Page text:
The authors give us tools by moving beyond oversimplified models
- where man is either good or evil, nature brutal or kind, where either culture or genes dominate – to think about spontaneous cooperation and egalitarian societies in a way that is neither naive nor idealistic. Game theoryone's analyzes are also applicable to co-op games! The map of relationships ranges from win-win to win-lose, with a series of intermediate positions of mutual indifference and one-sided but harmless benefit. The authors report from a sociobiologyso-called research field in tremendous development. The dissemination of science constantly threatens to take over, but is nevertheless justified, since the authors immediately put it to use in a more practical socio-political and theoretical Strategy.
The more difficult life circumstances become, the stronger is the tendency for mutual cooperation.
The goal is to base oneself on biologyone to settle the naturalization of Homo economicus, a human model that is often extended into neoliberalism's universal state of competition – where life becomes a zero-sum game where one wins at the expense of the other. Such framework conditions in practice make the vast majority of us losers, while a small fraction become superwinners. In the longer term, we all stand to lose, as the same utility-maximizing game leads to the depletion of our living environment.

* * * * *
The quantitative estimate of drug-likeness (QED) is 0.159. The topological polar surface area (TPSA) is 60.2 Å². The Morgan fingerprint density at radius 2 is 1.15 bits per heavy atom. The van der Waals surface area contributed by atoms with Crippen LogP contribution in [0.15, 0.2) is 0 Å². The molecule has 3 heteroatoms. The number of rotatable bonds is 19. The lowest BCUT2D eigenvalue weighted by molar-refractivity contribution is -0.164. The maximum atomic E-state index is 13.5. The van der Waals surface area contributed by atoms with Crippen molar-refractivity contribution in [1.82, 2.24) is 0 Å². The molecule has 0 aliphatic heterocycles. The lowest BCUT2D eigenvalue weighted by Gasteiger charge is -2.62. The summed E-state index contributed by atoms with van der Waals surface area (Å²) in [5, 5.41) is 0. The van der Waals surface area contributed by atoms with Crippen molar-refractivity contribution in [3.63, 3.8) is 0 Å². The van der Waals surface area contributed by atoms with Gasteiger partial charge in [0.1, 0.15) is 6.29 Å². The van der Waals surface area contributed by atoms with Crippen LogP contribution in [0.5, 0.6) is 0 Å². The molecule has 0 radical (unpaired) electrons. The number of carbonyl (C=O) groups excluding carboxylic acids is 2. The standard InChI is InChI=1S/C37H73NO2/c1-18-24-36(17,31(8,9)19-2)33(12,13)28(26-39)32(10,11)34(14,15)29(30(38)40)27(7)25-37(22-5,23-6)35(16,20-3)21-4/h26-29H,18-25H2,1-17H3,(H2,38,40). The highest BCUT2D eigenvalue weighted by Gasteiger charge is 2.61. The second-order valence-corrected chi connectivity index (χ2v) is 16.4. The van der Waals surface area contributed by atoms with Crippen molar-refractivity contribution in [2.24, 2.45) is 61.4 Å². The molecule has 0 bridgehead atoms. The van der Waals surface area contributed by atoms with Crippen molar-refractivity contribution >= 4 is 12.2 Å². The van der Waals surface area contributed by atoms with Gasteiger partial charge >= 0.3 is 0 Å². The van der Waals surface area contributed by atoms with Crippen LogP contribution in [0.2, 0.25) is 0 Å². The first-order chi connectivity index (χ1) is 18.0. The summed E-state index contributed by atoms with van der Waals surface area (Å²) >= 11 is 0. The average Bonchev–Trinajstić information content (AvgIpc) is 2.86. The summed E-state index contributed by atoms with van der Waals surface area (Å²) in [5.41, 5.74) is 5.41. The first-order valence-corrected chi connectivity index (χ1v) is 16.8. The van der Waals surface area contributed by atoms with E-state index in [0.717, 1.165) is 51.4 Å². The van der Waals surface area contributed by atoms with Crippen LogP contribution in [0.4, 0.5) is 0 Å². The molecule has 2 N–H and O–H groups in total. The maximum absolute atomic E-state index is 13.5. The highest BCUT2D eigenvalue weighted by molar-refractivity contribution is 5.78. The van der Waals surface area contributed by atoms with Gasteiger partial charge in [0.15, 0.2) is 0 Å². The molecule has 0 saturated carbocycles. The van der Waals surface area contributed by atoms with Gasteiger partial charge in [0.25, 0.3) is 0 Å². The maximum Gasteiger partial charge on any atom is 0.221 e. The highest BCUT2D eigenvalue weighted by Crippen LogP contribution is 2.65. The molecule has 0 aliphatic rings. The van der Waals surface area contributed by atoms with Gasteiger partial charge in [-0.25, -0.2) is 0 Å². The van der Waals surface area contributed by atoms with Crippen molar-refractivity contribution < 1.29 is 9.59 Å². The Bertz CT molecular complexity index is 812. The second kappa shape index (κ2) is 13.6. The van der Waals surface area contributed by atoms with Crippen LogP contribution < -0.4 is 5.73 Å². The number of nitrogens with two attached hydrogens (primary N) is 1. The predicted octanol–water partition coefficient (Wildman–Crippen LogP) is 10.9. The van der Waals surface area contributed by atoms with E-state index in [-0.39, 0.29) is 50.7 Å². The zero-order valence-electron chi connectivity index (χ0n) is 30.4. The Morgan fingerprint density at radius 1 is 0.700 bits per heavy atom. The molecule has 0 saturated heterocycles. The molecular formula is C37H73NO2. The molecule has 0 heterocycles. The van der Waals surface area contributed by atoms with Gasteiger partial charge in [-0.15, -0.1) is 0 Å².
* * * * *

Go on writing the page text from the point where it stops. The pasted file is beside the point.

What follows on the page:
Groups that are altruistic win over selfish groups.
The narrow game of selfishness haunts the climate negotiations: The effort and price to reduce climate emissions is enormous, but the gain will be minimal unless the others do the same – so everyone waits until it is too late. But game theory can be extended to cover cooperative games better, and thus the dynamics of politics also change.
Both selfish and social
According to the authors, recent field biological investigations have shown the same tendency that Kropotkin found in Siberia: the more difficult the living conditions become, the stronger the tendency for mutual cooperation. Poorer conditions, such as in the high mountains, the Arctic or poor communities, stimulate mutual help. Wealth and abundance paradoxically stimulate competition. In this sense, it is tempting to speculate further and ask whether ideologies may not also be a product of the living environment: the selfish gospel of neoliberalism may be a result of the petroleum-driven wealth, an abundance that stimulates selfishness. In the next round, wealth and abundance create resource shortages and climate problems. This is an emergency that must call for a different mentality – and encourage cooperation. Hopefully.
Nothing is a given, the authors claim. The conclusion is that we are both selfish and social. If we are to avoid full global collapse, we must rig the system so that we reward mutual help and solidarity, both between people and nature, and between nations that act as selfish individuals. The tactical encouragement of man's (and nations') "prosocial" side must thus be stimulated with at least as clever means as neoliberalism has used to stimulate individualism and competition.
According to Servigne and Chapelle, such a proposed arrangement of the game to create consideration for the community and other species presupposes above all that we oppose the illusion of independence. Individualism and self-sufficiency are always something partial, fragile and temporary. The dependence on others and the planet, on the other hand, is fundamental: the bonds are what make life robust, lasting and rich.